Dhonielle Clayton and Julian Randall Want to Shake Up the Magical Middle Grade World

Authors Dhonielle Clayton and Julian Randall discuss creating magic from the margins in their highly anticipated middle grade debuts.

Who 'belongs' in fantasy stories? Who has been historically centered in magical kidlit canon, and who has been excluded? And what would it mean to center new types of magic to reflect the real world? Authors Dhonielle Clayton and Julian Randall tackle all these questions and more as they discuss their highly anticipated middle grade debuts: The Marvellers (Clayton) and Pilar Ramirez and the Escape from Zafa (Randall).

Dhonielle Clayton: I’m very excited about your book! I’ve seen your fancy Pilar Ramirez and the Escape from Zafa box floating around the Internet.

Julian Randall: Have you! I’m so excited to see your book, too. When The Marvellers cover dropped, I was so gassed!

DC: I’m so excited to talk about middle grade and magic and protagonists that aren’t typically featured in this genre with you. Let’s start with world-building! Tell me everything about how you crafted Pilar’s world and Zafa.

JR: When I got the idea from Patrice, my agent—“Do you want to pitch a middle grade with a Dominican feel?”—my first thought was: What would this look like? I hadn’t really had a chance to go to the Island and figure out this world. It was this imagined island full of this history. I used this space of imagination and fantasy to collapse history down into an accessible, contemporary place. It was the first novel that I ever finished and I wanted to make it sound.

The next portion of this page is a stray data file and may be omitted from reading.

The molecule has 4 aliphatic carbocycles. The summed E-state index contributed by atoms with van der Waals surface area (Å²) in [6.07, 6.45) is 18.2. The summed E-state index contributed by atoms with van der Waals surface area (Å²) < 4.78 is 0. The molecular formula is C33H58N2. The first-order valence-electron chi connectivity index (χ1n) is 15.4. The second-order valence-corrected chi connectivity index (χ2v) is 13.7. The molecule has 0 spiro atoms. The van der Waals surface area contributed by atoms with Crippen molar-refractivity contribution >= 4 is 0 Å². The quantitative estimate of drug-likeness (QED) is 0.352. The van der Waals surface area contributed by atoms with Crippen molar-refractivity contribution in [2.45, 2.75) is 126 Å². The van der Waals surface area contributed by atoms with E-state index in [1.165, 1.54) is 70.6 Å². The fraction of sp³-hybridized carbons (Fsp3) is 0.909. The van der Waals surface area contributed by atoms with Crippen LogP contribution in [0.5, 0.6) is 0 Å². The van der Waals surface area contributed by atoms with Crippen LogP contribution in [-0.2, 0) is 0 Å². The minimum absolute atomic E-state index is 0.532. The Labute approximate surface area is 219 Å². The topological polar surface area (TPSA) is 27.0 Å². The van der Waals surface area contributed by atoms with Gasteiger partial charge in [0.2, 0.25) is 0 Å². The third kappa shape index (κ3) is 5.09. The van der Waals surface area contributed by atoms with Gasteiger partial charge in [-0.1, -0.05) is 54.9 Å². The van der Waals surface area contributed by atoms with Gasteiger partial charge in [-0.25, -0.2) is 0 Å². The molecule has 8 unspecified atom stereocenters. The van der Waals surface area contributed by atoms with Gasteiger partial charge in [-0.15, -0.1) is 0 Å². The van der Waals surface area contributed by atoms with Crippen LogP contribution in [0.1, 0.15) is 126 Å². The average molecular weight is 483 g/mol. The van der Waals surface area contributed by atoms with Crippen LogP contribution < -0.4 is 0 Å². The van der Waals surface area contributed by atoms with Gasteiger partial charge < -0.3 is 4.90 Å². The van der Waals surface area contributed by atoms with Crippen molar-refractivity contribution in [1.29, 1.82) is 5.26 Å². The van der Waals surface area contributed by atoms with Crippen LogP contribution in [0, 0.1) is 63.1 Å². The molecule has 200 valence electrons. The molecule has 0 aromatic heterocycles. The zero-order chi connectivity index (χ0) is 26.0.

JR: What about you? Where did this world come from?

DC: The world of The Marvellers came directly from my experience as a librarian in East Harlem, NY. Almost all of my students were first-generation kids with families from the Caribbean, Central and South America, West Africa, and Bangladesh. The only books I could find that centered protagonists who looked like them were books about the bruises of their community: historical fiction that showcased the atrocities of their various ethnic heritages, etc. Whereas, they wanted mischief and adventure and trouble. My fantasy world came about because I believe that the children of the world already possess magic, magic that’s deeply rooted in their respective families and communities. I wanted to honor these children and deeply interrogate what magic looks like when it’s global. What does magic school look like when children from around the world come together? So the underpinnings of this fantasy world came out of my students in my library because they were truly from all over the world.

Photo by Johnny Lee Chapman III

JR: I love librarians! Truly the superheroes of the world. I love what you were saying about making the magic together. One thing that’s really fascinating about the middle grade storytelling moment that we’re in is the spirit of teamwork and collaboration. The protagonist isn’t the person with the answers but more like the point guard who brings everyone together.

JR: What does collaboration and magic mean to you in The Marvellers?

DC: The next generation of children will have to work collaboratively in a lot of ways and bring us together to face the realities of global warming, fractured communities, surviving a global pandemic, the fact that the adults in their lives have left a mess behind, and so on and so forth. I wanted to build a new magical universe that is in deep conversation with the question: When we do come together, what things are gained and lost? I used my parents as real-world inspiration in the building of the themes of the series. My parents were on the front lines of school integration in the American South, so I wanted to replicate that on a global scale through the lens of magic. It’s very much about misunderstood magic and community magic, and how those things rub against each other to create friction.

DC: You do that in your book, too! You’re pulling inspiration from a culture we haven’t seen en masse in middle grade. I would love to hear you talk about what it meant to you. What does it mean to be on the frontlines of a magical exploration of your culture for young readers?